Intranasal corticosteroid use during pregnancy has increased over the past decade.Objective:
We aim to estimate the safety of intranasal triamcinolone use during pregnancy, which was introduced for over-the-counter use in October 2013.Methods:
We designed a population-based prospective cohort study. From a cohort of 289,723 pregnancies in Montreal, Quebec, Canada, from 1998-2008, intranasal triamcinolone–exposed, other intranasal corticosteroid–exposed, and nonexposed women during the first trimester were studied for major congenital malformations (overall and organ specific) and spontaneous abortions and during the second/third trimesters for small-for-gestational age (SGA) newborns. The first trimester is the time window of interest for malformations and spontaneous abortion (organogenesis), and the second/third trimesters are the time windows of interest for SGA (fetal growth). Logistic regression model–based generalized estimating equations were used.Results:
Adjusting for potential confounders, use of intranasal triamcinolone during the first trimester of pregnancy was not significantly associated with the risk of overall congenital malformations (odds ratio [OR], 0.88; 95% CI, 0.60-1.28; 31 exposed cases) compared with nonexposure; however, it was associated with the risk of respiratory defects (OR, 2.71; 95% CI, 1.11-6.64; 5 exposed cases). Pregnancy exposure to intranasal triamcinolone was not significantly associated with the risk of spontaneous abortion (OR, 1.04; 95% CI, 0.76-1.43; 50 exposed cases). No association was found between second- or third-trimester exposure to intranasal triamcinolone and the risk of SGA (OR, 1.06; 95% CI, 0.79-1.43; 50 exposed cases).Conclusions:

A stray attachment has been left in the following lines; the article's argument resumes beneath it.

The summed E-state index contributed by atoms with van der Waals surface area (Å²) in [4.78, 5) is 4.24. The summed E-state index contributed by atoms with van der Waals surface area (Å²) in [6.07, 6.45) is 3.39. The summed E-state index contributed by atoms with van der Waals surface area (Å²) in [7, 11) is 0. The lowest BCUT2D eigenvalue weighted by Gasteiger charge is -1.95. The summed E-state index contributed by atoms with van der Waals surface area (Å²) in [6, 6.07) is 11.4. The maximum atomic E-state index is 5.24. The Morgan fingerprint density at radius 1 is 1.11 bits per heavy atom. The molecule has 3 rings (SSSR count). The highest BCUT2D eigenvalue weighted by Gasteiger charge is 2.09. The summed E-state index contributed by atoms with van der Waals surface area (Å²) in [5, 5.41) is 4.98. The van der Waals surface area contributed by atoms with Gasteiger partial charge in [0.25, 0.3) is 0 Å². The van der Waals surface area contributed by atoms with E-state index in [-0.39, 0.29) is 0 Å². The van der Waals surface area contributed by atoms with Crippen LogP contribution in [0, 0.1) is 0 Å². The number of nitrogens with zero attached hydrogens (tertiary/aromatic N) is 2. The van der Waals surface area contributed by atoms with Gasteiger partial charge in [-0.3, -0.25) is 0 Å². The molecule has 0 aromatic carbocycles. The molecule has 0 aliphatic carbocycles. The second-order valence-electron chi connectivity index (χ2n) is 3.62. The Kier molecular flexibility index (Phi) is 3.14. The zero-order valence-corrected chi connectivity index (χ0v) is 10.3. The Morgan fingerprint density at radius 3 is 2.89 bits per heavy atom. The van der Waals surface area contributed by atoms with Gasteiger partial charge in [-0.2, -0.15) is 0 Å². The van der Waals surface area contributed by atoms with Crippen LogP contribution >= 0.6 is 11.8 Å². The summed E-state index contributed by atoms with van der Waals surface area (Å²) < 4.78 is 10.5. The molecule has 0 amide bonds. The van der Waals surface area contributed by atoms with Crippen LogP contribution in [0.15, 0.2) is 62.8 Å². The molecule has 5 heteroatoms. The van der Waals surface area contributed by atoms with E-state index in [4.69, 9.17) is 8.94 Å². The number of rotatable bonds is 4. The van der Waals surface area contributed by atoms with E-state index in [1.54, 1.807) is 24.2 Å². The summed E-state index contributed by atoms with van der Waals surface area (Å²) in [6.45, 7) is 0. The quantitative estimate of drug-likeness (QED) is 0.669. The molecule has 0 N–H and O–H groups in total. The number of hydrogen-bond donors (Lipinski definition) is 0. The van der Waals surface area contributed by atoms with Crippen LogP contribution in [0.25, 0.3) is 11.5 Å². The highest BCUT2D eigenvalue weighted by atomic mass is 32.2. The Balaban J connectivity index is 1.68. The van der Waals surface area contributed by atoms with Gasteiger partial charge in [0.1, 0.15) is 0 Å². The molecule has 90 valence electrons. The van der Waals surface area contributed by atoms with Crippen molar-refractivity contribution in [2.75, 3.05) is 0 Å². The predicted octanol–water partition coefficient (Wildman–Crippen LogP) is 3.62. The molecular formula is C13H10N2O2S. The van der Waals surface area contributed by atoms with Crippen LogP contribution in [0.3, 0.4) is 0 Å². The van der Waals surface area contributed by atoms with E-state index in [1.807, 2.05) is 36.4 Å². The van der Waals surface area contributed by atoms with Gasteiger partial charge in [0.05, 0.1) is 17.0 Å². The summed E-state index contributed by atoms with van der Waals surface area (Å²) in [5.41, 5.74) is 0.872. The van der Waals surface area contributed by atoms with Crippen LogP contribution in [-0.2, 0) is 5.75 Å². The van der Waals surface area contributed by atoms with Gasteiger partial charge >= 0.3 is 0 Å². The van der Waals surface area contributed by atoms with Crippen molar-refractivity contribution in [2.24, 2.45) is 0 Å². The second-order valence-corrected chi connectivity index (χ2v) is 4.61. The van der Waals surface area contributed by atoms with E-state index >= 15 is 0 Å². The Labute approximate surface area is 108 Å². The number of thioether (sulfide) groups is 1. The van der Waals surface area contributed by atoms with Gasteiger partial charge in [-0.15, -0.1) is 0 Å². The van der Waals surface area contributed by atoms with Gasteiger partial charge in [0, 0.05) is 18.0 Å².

Maternal exposure to intranasal triamcinolone during pregnancy was not associated with the risk of SGA/spontaneous abortions/overall malformations. However, it has been shown to increase the risk of respiratory system defects. Chance finding cannot be ruled out.